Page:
A final EIS will be prepared following the public comment period, and will be presented to the Fish and Wildlife Commission for consideration. The commission is expected to consider next year whether to adopt the state wolf plan.

The gray wolf (Canis lupus) is listed as endangered and protected under the federal Endangered Species Act (ESA) in the western two-thirds of Washington and throughout Washington under state law (RCW77.15.120).

There are no federal or state plans to reintroduce wolves into Washington.

Washington’s first breeding wolf pack in at least 70 years was confirmed in western Okanogan County in July 2008, and a second was confirmed in Pend Oreille County in July 2009.

"Individual wolves have been moving in and out of Washington in recent years as their populations recover in nearby states," said Harriet Allen, WDFW’s manager for threatened and endangered species. "We knew it was just a matter of time before wolves returned to Washington and the plan will help us be ready to manage them."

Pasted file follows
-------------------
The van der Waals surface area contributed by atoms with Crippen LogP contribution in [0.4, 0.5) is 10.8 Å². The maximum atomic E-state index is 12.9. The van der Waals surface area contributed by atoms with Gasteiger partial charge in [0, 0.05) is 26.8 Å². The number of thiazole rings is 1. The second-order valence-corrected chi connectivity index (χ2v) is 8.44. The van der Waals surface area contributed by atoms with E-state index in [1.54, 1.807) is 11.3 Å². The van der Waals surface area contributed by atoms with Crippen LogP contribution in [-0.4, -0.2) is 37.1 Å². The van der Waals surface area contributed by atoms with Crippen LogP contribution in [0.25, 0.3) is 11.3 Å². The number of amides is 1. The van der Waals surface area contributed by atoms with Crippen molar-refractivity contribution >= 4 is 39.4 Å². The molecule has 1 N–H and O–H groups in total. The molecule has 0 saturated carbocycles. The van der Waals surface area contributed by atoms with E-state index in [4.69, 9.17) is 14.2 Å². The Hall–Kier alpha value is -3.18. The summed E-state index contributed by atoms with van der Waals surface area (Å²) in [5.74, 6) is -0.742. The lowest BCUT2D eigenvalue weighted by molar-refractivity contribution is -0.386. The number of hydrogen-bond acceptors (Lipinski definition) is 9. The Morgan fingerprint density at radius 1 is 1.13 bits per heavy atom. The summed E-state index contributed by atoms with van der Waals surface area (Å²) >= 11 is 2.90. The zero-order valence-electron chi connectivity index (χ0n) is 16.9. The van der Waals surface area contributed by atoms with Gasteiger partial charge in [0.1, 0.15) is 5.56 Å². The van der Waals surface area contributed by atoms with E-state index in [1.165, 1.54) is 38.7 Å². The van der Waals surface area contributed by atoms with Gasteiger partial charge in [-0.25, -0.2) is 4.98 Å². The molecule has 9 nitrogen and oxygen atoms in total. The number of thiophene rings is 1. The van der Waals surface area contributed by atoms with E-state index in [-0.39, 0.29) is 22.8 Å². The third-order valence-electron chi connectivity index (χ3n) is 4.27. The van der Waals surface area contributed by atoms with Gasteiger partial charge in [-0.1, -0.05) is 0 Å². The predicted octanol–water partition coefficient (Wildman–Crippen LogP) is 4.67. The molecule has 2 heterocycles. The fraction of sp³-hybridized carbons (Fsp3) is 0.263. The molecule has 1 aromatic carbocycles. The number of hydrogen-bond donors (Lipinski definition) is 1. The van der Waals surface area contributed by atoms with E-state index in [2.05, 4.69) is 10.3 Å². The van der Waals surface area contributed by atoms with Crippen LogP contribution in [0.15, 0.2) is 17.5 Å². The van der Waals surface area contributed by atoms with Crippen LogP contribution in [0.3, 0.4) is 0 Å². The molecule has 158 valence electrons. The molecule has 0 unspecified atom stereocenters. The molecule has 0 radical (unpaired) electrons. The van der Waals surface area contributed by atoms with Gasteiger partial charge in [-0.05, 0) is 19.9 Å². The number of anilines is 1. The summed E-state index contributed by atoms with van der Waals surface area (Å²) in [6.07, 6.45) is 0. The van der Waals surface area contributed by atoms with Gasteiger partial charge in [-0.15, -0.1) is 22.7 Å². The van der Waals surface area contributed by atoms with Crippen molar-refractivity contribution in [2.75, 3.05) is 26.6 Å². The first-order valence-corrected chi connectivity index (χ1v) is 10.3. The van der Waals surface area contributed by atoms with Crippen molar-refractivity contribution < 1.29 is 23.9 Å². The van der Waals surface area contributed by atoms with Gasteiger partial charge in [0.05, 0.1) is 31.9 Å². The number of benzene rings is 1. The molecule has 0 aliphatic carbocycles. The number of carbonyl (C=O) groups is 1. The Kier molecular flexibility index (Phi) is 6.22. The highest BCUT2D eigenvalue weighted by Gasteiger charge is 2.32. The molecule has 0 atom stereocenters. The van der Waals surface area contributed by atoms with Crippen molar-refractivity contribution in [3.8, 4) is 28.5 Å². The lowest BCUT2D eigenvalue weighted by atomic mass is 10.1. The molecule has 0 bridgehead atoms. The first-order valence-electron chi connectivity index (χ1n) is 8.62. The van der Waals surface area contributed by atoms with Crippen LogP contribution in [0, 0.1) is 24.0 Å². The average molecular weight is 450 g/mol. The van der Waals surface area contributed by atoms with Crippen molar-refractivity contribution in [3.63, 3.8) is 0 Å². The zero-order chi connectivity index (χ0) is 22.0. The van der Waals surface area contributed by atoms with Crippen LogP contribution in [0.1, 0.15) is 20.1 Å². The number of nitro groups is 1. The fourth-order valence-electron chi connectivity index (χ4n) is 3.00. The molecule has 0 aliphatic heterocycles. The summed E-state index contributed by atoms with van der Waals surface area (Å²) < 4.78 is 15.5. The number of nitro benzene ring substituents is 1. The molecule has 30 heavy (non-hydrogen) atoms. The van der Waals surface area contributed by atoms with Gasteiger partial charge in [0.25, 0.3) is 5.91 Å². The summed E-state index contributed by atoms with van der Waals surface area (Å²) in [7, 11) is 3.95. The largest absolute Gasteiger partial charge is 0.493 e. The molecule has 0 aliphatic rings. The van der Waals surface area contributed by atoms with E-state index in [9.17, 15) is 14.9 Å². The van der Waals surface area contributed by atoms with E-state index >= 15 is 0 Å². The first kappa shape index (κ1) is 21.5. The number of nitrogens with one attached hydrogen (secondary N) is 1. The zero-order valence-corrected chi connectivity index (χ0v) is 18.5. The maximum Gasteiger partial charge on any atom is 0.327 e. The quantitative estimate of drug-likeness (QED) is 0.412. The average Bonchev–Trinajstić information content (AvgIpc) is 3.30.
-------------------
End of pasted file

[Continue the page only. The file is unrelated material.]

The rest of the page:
The 12 meetings, all conducted from 6:30 to 9 p.m., will include information about wolves in Washington, the DEIS and preferred alternative draft wolf conservation and management plan, and an opportunity for public comments and questions. Participants will be encouraged to submit input through Jan. 8. The meetings will be held in the following locations:

  • Clarkston, Tuesday, Oct. 20, Walla Walla Community College lecture hall, 1470 Bridge St.
  • Richland, Wednesday, Oct. 21, Pacific NW National Laboratory auditorium, 904 Battelle Blvd.
  • Yakima, Thursday, Oct. 22, Red Lion Hotel Yakima Center, 607 E. Yakima Ave.
  • Colville, Monday, Oct. 26, N.E.WA Fairgrounds Ag-Trade Center, 317 West Astor Ave.
  • Spokane, Tuesday, Oct. 27, Spokane Valley Center Place, 2426 N. Discovery Place.
  • Vancouver, Wednesday, Oct. 28, Water Resources Education Center, 4600 SE Columbia Way.
  • Aberdeen, Thursday, Oct. 29, Rotary Log Pavilion, east of Aberdeen, off Highway 12.
  • Seattle, Monday, Nov. 2, REI store, 222 Yale Ave. N.
  • Mount Vernon, Wednesday, Nov. 4, Cottontree Inn Convention Center, 2300 Market St.
  • Sequim, Thursday, Nov. 5, Guy Cole Convention Center at Carrie Blake Park, 212 Blake Ave.
  • Omak, Monday, Nov. 9, Okanogan County Fairgrounds Agriplex, Highway 97 South.
  • Wenatchee, Tuesday, Nov. 10, Chelan County PUD Auditorium, 327 N. Wenatchee Ave.